I've frequently had occasion to cite Berkowitz's Law - when everyone in a play is bad, and bad in the same ways, the fault is the director's.

Here certainly is evidence of the converse. It can be no accident that everyone in this cast is excellent, and that their strengths and virtues reinforce each other and serve the play so well.

The triumph of this production must be credited to Trevor Nunn.

Gerald Berkowitz


Arcola Theatre Summer 2011

One of the dozen or so greatest plays ever written by anyone anywhere is being given just about as fine a production as you could reasonably ask for. 

I would happily send a first-timer to the Arcola to discover what a great playwright Chekhov is, and I can also recommend it to Chekhov veterans for the many fresh colours and lovely touches director Joseph Blatchley and his cast bring to the play. 

The Seagull (translators Blatchley, Charlotte Pyke and John Kerr have for some reason omitted the usual definite article) is about a group of unhappy people, each thoroughly pitiable in his or her private unhappiness, except for the fact that their own pains make them blind to those of the others, and frequently unconsciously or consciously cruel. 

The writer Trigorin is so tortured by his obsession with writing that he can't appreciate how fully young Nina is in love with him, Nina is so besotted with Trigorin that she has little energy with which to deal with Konstantin's love for her, Kostya is in such agony over Nina's rejection that he can't be bothered with Masha's love for him, and so on.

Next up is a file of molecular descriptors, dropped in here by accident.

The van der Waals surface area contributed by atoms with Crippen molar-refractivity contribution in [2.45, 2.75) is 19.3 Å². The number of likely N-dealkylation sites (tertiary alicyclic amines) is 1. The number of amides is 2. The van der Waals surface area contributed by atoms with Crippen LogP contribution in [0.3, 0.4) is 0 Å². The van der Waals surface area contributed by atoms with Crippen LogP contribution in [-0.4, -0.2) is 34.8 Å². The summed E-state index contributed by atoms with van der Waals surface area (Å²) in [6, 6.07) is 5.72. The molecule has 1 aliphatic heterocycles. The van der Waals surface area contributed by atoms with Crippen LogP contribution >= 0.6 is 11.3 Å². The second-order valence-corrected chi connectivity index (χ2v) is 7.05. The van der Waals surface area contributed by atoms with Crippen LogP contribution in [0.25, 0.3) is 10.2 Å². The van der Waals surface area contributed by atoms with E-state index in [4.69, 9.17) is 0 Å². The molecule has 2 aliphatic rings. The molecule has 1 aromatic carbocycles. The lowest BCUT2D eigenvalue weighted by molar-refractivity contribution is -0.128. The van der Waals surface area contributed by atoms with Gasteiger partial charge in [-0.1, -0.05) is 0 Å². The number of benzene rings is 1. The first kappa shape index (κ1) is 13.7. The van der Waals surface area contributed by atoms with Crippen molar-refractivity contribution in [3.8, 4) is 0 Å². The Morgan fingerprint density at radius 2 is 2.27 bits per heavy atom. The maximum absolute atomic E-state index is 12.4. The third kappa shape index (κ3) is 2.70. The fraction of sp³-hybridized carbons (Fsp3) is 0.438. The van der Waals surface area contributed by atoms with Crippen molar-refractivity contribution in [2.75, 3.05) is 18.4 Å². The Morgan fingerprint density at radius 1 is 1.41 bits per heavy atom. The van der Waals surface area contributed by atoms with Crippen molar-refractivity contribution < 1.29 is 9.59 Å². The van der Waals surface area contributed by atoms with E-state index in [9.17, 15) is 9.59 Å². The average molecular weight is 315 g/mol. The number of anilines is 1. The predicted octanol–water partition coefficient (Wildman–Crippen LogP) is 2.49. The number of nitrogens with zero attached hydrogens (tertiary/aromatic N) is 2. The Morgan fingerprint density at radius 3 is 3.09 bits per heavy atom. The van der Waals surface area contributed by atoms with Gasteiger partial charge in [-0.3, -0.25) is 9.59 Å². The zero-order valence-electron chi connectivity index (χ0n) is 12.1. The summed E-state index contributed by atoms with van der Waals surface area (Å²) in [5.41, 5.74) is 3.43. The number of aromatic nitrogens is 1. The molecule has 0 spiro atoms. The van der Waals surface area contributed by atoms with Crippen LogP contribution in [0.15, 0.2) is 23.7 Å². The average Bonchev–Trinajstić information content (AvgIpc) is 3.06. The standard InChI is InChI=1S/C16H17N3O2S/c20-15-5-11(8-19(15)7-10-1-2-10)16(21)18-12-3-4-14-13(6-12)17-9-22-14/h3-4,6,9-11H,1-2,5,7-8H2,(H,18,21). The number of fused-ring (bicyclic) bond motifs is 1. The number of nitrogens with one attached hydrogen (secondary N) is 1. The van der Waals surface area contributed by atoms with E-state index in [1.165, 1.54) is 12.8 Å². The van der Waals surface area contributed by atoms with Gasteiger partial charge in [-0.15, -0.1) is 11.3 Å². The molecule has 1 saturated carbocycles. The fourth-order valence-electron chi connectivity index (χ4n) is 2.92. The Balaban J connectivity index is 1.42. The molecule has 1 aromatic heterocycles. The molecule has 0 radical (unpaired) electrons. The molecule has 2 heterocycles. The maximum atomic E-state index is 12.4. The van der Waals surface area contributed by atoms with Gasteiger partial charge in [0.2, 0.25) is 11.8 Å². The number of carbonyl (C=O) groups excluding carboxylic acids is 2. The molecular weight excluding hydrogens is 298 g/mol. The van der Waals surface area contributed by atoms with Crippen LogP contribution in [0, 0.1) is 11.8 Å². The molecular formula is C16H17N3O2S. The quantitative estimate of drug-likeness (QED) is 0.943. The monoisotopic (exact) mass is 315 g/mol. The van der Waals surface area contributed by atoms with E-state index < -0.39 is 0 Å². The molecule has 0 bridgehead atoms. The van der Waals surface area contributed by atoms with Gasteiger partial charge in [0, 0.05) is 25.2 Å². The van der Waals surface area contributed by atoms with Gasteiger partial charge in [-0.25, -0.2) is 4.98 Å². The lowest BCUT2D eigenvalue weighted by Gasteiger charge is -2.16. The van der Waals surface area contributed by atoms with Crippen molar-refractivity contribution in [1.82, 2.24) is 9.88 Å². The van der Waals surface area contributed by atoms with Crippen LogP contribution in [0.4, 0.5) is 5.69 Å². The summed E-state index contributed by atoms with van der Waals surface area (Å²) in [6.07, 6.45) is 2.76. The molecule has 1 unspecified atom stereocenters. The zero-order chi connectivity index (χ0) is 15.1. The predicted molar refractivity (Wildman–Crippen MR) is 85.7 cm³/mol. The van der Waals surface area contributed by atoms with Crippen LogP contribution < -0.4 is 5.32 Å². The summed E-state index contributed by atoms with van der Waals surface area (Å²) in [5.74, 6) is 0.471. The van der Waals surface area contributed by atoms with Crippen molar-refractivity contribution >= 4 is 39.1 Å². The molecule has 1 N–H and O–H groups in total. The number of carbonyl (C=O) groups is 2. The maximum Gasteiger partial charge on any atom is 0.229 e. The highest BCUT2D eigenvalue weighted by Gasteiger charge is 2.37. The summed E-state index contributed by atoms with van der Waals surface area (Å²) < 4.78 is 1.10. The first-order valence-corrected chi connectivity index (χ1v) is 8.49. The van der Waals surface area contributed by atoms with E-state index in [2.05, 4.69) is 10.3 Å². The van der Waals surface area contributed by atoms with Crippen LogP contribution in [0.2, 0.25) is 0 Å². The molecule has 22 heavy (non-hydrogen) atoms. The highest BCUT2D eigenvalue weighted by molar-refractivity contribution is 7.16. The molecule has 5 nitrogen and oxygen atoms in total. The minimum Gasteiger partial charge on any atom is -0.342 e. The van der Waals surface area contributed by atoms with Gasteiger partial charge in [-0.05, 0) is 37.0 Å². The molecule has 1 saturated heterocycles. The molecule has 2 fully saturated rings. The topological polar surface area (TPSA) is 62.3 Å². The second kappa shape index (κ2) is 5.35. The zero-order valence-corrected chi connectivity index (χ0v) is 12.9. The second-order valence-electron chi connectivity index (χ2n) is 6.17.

Chekhov takes us deep enough into each character to make us understand that none of them is evil, and then he draws back and makes us see as well all the harm they don't seem able to help doing to each other. 

While this is a tragic vision, the play is not as unrelentingly grim as I make it sound, and another side to Chekhov's genius is the ability to show us the ridiculous comedy that lives alongside all this pain, as well as the warm and human moments when the characters do manage occasionally to look outside themselves. 

Director Blatchley captures all of this, with the help of some beautifully sensitive performances. 

Making her professional debut, Yolanda Kettle proves herself a born Nina, capturing the endearing openness of the innocent young girl and then breaking our hearts with her Ophelia-like destruction. 

Al Weaver's Kostya is adolescent love personified, with all the agony and foolishness, sincerity and self-indulgence. Geraldine James lets us see all the vanity and miserliness in Arkadina but defines her by an insecurity and neediness that go far to excuse her, while Matt Wilkinson frees Trigorin from any taint of villainy by taking us fully into the character's own private hell.

Indeed, I could go on naming everyone in the cast, but I do have to mention Jodie McNee's Masha, who embodies the dictum that there are no minor characters in Chekhov.

The new translation is adequate, with a couple of nice touches, like turning Kostya's self-flagellating soliloquy in the last act into a conversation with the sympathetic Dorn. But there is one major misstep.

A key line which I remember as 'A man comes along and, having nothing better to do, destroys her' has been turned into 'and, being bored, shoots her' – far too literal and nowhere near as resonant.